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WikiLeaks' Iraq logs put Maliki in a tight spot

    Jack Healy
    John Leland
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Opponents say Premier used state forces for nefarious ends

A U.S. Army soldier (right) looks on as Iraqi Army soldiers detain two suspected terrorists in Mosul in this March, 2008 file photo. U.S. forces often failed to follow up on evidence that Iraqi forces tortured and killed their captives, according to documents made public by whistleblower site WikiLeaks. — Photo: AP
A U.S. Army soldier (right) looks on as Iraqi Army soldiers detain two suspected terrorists in Mosul in this March, 2008 file photo. U.S. forces often failed to follow up on evidence that Iraqi forces tortured and killed their captives, according to documents made public by whistleblower site WikiLeaks. — Photo: AP

The release of thousands of classified Iraq war records quickly became part of Iraq's fraught political terrain on Saturday, with Prime Minister Nouri Kamal al-Maliki denouncing the leak as a move to derail his bid for a second term.

Mr. Maliki, who has been mired in a stalemate with his political rivals since parliamentary elections last March, defended his administration against allegations it had permitted the abuse of prisoners and other misuses of power. In a statement, he dismissed the records as a politically timed smear and a series of “media games and bubbles.”

“The Iraqi people know who their leaders are,” he said.

His opponents called the records an indictment of his administration, and some compared the accounts of whippings and beatings of prisoners by Iraqi guards, often under the gaze of Americans, to the tactics of the former President, Saddam Hussein.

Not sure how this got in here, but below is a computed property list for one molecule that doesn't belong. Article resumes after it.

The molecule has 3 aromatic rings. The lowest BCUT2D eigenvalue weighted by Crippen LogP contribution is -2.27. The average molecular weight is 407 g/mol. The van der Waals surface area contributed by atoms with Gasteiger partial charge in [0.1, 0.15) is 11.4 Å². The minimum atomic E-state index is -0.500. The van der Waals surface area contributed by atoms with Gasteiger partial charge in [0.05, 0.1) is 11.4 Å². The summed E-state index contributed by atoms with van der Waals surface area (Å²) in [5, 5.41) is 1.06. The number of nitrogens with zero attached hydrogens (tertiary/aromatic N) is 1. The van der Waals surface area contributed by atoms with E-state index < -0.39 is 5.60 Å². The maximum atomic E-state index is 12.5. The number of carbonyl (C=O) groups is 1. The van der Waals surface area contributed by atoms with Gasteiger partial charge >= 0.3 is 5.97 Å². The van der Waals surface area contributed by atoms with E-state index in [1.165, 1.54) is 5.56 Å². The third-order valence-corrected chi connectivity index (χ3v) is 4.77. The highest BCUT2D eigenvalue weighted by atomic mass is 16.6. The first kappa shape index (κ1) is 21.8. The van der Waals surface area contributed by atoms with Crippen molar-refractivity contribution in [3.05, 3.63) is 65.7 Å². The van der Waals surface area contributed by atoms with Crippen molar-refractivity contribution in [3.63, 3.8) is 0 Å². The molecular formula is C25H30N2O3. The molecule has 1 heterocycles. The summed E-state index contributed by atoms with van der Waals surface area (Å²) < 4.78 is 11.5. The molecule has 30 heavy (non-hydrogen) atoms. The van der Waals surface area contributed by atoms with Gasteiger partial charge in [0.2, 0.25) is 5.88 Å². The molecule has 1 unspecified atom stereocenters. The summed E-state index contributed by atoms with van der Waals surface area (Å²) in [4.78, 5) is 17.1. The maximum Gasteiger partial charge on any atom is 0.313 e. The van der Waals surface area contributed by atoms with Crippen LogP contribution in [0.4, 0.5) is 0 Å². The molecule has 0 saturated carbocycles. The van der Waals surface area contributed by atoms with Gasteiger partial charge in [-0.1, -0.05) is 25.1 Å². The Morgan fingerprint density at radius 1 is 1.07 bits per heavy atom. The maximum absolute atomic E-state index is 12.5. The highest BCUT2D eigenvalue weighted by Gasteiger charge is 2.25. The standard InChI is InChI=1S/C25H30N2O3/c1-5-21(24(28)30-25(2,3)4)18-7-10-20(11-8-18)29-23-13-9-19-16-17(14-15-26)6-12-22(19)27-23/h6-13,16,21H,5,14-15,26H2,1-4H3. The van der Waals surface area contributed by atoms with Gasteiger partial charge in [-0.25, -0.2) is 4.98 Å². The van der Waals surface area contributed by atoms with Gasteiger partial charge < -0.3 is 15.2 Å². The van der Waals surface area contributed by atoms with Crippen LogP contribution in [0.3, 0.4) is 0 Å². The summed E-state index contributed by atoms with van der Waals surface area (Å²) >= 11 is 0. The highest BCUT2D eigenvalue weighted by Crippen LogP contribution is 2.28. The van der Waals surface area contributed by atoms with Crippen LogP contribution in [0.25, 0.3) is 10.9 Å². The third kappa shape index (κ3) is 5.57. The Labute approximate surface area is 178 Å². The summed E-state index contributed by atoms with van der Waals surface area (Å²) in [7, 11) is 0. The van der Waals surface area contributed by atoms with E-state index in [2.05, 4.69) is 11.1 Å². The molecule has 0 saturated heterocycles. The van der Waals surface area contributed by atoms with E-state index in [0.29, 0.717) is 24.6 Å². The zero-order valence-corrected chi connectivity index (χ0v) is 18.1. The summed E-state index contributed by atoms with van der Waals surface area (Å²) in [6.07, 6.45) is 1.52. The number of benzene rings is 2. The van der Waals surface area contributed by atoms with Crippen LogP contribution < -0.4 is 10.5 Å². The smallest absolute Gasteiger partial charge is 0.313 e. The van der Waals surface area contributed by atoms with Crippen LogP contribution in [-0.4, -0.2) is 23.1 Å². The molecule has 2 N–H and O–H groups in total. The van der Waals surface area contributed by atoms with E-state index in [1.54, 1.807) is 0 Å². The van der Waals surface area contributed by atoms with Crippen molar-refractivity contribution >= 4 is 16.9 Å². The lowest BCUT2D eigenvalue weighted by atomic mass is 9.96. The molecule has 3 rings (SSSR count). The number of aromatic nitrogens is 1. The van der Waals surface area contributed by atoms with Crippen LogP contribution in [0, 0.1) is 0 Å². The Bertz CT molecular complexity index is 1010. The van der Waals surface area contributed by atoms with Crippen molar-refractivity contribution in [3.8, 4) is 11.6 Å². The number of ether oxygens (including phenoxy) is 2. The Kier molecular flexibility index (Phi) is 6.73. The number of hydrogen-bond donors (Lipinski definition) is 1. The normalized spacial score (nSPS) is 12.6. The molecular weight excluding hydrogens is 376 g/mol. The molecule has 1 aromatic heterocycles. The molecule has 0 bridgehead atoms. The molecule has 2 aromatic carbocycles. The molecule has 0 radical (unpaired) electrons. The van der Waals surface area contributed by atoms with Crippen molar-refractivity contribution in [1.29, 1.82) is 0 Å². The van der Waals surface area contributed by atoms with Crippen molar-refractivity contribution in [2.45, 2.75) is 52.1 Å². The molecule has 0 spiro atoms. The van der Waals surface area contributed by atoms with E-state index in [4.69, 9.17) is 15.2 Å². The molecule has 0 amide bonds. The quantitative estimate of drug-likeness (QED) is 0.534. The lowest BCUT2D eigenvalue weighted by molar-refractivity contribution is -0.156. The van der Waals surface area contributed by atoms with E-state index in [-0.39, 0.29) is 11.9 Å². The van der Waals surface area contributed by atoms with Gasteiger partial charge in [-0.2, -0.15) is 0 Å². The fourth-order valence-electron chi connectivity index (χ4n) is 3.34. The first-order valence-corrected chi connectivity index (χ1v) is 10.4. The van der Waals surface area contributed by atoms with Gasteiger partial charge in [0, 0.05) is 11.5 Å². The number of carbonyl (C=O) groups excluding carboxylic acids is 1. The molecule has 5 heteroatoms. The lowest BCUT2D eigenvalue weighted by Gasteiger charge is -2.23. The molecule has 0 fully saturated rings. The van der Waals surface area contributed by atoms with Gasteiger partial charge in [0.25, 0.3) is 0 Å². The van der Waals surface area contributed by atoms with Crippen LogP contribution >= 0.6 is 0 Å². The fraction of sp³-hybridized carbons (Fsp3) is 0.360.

Much of the attention focused on a report from October 2006, shortly after Mr. Maliki took office, that describes the arrest of 17 men wearing Iraqi Army uniforms in Baghdad's Mansour neighbourhood on suspicion of committing robberies. According to the report published by WikiLeaks, the men said they were Iraqi Special Forces “working for the Prime Minister's office”.

Mr. Maliki's political opponents said the report supported their claims that the Prime Minister had used state forces for nefarious ends.

“For years we have been talking about the armed groups that are working under the name of the Ministry of Interior and Ministry of Defence that have direct connections with some leaders in the government,” said Maysoon al-Damluji, a spokeswoman for Iraqiya, the secular political bloc that finished first in Iraq's March 7 elections, slightly ahead of Mr. Maliki's State of Law bloc.

She also said that the reports of abuses of Iraqi prisoners by Iraqi soldiers and police officers were a powerful indictment of Mr. Maliki's government.

“I do not think that Maliki has any chance for the Prime Minister's position, now he only has Iran and the Sadrists,” she said, referring to the party of the anti-American Shia cleric Moktada al-Sadr, who endorsed Mr. Maliki's list of candidates this month, giving him an edge.

The reports threatened to further divide Iraq along sectarian lines. For many Sunnis, they confirmed longstanding allegations of abuse at the hands of Mr. Maliki's Shia-led government.

“We have said, and say again, that Maliki should sentenced to justice and be held accountable for what he has done to the Iraqi people,” said Waleed Aboud al-Mohamadi, a member of Parliament from Anbar Province.

Mr. Maliki and his partisans rejected the allegations, insisting that they had followed the law and denying any abuse of prisoners. They also tried to discredit the leaked documents.

“These are all just fakes from the Internet and Photoshop,” said Hassan al-Sneid, a leader of Maliki's governing State of Law coalition. — New York Times News Service


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